$ mkdir faltu
$ mkdir faltu/bakwaas
$ mkdir faltu/bakwaas/bekaar
$  tree
.
└── faltu
    └── bakwaas
        └── bekaar

Don’t we wish we could directly create bekaar without creating faltu and bakwaas first?
Welcome to Auto-vivification. Automatic creation of outer structure when directly creating a nested structure.

# Vivification in mkdir (watch the p)
$ mkdir -p good/bad/ugly
$ tree
.
└── good
    └── bad
        └── ugly

So now we understand auto-vivification, can we do this in programming languages as well?
Well, *some* of them, like perl

perl lnaguage has support auto-vivification. We can directly assign to $year and it would automatically create the chain of $college and $stream

my $univ;
my $college="SITS";
my $stream="BECS";
my $year=4;

$univ{$college}{$stream}{$year}="A+";
print($univ{$college}{$stream}{$year});

Let's do it in JavaScript
// No auto-vivification in JavaScript

// Create top level object
let univ = {};

// Now assign to a deeper level
univ.college.stream.year = "A+"; // ERROR

--------------------------------------------
Output
--------------------------------------------
univ.college.stream.year = "A+"; // ERROR
             ^

TypeError: Cannot read property 'stream' of undefined

Yep, that’s right. While we have an object called univ, currently we do not have a property called ‘college’ and ‘stream’ while trying to assign value to ‘year’

Let’s understand the problem first. When we try to assign to a nested property in JavaScript, it tries to “get” the parent property, which does not exist and we get an error.

How about if we intercept that and create the parent property on-the-fly? Hmm…

let univ = {
  // If property exists return it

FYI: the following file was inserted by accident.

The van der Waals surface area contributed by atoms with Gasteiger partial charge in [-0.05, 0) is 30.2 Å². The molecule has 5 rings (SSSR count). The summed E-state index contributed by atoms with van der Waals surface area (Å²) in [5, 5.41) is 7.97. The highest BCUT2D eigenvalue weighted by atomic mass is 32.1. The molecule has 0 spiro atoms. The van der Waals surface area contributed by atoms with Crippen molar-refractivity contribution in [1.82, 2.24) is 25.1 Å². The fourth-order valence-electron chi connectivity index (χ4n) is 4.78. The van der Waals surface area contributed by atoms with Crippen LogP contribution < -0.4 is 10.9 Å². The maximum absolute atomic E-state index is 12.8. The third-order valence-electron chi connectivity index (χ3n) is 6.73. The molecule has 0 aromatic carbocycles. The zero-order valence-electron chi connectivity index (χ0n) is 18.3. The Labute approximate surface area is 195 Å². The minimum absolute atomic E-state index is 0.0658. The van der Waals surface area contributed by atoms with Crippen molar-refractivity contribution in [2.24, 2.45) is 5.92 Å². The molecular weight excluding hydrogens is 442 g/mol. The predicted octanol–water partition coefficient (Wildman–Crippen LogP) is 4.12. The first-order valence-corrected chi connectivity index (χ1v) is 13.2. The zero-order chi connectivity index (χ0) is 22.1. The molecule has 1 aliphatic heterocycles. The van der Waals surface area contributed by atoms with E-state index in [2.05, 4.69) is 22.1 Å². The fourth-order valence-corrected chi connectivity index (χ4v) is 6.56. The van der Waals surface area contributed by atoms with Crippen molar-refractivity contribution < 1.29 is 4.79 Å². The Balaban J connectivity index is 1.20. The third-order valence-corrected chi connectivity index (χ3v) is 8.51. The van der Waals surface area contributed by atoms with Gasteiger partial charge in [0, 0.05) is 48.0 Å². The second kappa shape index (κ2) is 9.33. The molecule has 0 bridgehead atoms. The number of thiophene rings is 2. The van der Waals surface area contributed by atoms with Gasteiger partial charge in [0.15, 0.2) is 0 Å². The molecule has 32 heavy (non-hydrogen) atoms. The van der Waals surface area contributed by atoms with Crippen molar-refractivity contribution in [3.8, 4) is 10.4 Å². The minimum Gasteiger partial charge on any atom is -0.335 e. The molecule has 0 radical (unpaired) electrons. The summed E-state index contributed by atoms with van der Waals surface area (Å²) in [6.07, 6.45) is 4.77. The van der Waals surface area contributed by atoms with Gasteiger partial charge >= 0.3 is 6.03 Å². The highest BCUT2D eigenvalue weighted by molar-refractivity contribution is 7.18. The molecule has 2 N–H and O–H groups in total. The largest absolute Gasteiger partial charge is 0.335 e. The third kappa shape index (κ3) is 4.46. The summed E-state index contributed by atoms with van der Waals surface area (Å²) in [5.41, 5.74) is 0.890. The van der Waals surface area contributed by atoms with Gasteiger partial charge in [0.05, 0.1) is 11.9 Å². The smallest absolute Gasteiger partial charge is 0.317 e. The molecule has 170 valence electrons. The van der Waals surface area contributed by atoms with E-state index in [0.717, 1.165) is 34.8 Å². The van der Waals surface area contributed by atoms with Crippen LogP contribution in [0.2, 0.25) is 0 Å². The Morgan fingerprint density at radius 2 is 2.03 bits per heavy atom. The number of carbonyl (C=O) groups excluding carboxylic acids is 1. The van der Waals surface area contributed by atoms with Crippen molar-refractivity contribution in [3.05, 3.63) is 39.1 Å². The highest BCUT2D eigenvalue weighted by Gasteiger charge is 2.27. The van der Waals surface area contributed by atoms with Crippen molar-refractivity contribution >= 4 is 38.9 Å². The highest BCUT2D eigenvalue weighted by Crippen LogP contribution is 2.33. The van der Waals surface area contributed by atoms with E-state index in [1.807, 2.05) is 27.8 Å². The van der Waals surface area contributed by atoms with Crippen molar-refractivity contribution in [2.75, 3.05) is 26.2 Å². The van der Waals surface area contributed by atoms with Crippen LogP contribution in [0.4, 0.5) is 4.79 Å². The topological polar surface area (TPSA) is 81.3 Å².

// Otherwise, create it and return it
  get: (prop) => { 
    this[prop] 
      ? this[prop] 
      : this[prop] = {} }
}

univ.college = "SITS"; // WORKS!!!
console.log(univ);

univ.college.stream.year = "BECS"; // ERROR
console.log(univ); 

Well, our joy was short-lived. While it can create any property on the fly inside univ
univ.college = "ABCD";
univ.establised = 1884;
univ.name = "Amazing";

but we cannot do it at the next level, so this doesn’t work
univ.college.stream = "CS";

JavaScript Proxy object to the rescue!
A Proxy object plugs-in another object and can be handler for certain functions/properties.
E.g. We can have a Proxy object which handles get for the handled object.

// Use Proxy object and handler to create a new property on the fly
let AutoViv = () =>

  // Proxy() object of JavaScript
  new Proxy({}, // ANY blank object
    {
      // if property exists, return it
      // Otherwise, create it
      get: (obj, prop) => 
        prop in obj 
          ? obj[prop] 
          : obj[prop] = AutoViv()
    }
  )
Time to put this to test!
// Use Proxy object and handler to create a new property on the fly
let AutoViv = () =>

  // Proxy() object of JavaScript
  new Proxy({},
    {
      // Handler checks if prop does not exists, creates it
      get: (obj, prop) => 
        prop in obj 
          ? obj[prop] 
          : obj[prop] = AutoViv()
    }
  )

// Create only TOP level
let univ = AutoViv();

// Now assign to deeper level
univ.college.stream.year = "A+";
console.log("univ", univ);

let univ2 = AutoViv();
univ2['college']['stream']['year'] = "A+";

// Bingo! It works
console.log("univ2", univ2);

Output
univ { college: { stream: { year: 'A+' } } }
univ2 { college: { stream: { year: 'A+' } } }

Congratulations! We have an Auto-Vivification object in JavaScript now, which allows us to create a nested property without first defining its parent property!

Can we do it in other languages too? Maybe next post.. AutoVivification in Python

Auto vivification Series

  1. Auto vivification in JavaScript
  2. Auto vivification in Python
  3. Auto vivification in JavaScript (Upgraded)